Shaikh Abbas Qummi states: “One of the peculiarities of Barzakh is that it is eternal and permanent. None of the things of this world are immortal. Youth is overshadowed by the darkness of old age. Until the time the morsel of food remains in the mouth, a person derives pleasure and taste, and then it disappears. Flowers turn dry after a period, and hence nothing remains eternal. But Barzakh and its pleasures are eternal because it is not made up of matter or elements like other things, and hence do not cease to exist.”
The Punishment of Barzakh
We must bear in mind that along with the pleasures of Barzakh, the calamities too are eternal and utterly intense. If we were to truly realize the degree of torture and suffering felt there, the problems we face in this world would seem to be nothing in comparison.
It is narrated that the Holy Prophet (peace be upon him and his progeny) said: “Before the proclamation of Prophethood whilst grazing the cattle one day, I suddenly saw that the cattle stopped grazing and looked frightened. I wondered as to what was the reason for such a change, because nothing unusual had happened at that time. When Jibra’il came with the Revelation I asked him the reason for this change. He answered, ‘O Prophet of Allah! When the people who are being punished in Barzakh scream with anguish and pain, their voices are not heard by human beings and jinns, but animals can hear them and hence become tense with shock.'” (Bihar al-Anwar)
The Valley of Punishment (Wadi-e-Barhoot)
The Valley of Punishment (Wadi-e-Barhoot) is situated in the barren lands of a deserted valley in Yemen, which is devoid of food or water. This is the dwelling place of the evil spirits who are made to stay there during Barzakh and taste severe chastisement.
The Valley of Peace (Wadi-us-Salaam)
It is related in traditions that whenever a believer dies, his spirit is taken to the Valley of Peace (Wadi-us-Salaam) in Najaf near the grave of Imam Ali (peace be upon him). In another tradition, Najaf is described as an assembling place for the high-honored and blessed Angels, and has been said to be an exhibition of the higher world. Indeed physical burial in Najaf has extraordinary benefits, but damned is he who has been blessed with this while his soul is in torture in Wadi-e-Barhoot. Ayatollah Shirazi has therefore highlighted the importance of attaining spiritual nearness to the Commander of the Faithful – regardless of one’s physical distance from Najaf – through knowledge and actions.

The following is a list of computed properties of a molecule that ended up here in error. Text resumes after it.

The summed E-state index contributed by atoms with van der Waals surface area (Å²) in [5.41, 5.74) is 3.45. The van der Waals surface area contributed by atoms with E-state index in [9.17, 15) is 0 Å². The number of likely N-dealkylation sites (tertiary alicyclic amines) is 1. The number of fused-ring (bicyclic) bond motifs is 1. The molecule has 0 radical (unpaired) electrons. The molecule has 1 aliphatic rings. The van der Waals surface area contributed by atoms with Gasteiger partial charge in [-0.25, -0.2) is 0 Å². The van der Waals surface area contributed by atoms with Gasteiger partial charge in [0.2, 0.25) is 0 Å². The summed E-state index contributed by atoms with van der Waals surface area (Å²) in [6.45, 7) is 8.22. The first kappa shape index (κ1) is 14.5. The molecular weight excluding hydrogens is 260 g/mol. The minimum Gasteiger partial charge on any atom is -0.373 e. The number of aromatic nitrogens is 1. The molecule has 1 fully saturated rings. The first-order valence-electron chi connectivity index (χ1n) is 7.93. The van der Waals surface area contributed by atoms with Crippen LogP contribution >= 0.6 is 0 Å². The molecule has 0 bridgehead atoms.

Shaikh Abbas Qummi states: “The spirit receives reward or punishment (or both) in the grave. But due to its long relation with the body, the body also feels pain and is affected. For those who say it is of no use to visit the graves as the spirit of the believer is not present there but is in Wadi-us-Salaam, this is not true. Imam Sadiq says: Verily the spirit of the believer is in Wadi-us-Salaam, but it surely keeps an eye on what is happening in the grave. It also looks at the people who have come to visit his grave. Imam compares the spirit to the sun. Even though the sun is not on the earth but is on the sky, the entire earth is illuminated by its light, in the same manner the spirit is in Wadi-us-Salaam but it keeps contact with the body.” (Manazil-e-Akhira)
The Physical Body
Although it is the allegorical body and soul that experiences the rewards or punishments in Barzakh, it is possible for the material, earthly body to also be affected. There have been many incidents where it has been seen that the dead body in the grave does not disintegrate, but remains preserved even many years later. It is written in Rawzat-al-Jannat that a hole had developed in the grave of Shaikh Saduq (may Allah grant him Paradise) due to heavy raining around the year 1238 A.H. When people thought of filling it up, they entered the tomb and found that his body was safe and sound, although his physique was rather bulky. The color of Henna was also traceable on his nails. (Ma’ad)
In contrast, for those belonging to the Hellfire, the punishment of the soul has an effect on the physical body also. Indeed, when Bani Abbas overpowered and destroyed Bani Umayyah and thereafter dug out their graves, it was observed that nothing except some body traces could be seen in the grave of the cursed Yazid (may Allah remove His mercy from him).
Spirits Meeting Worldly Beings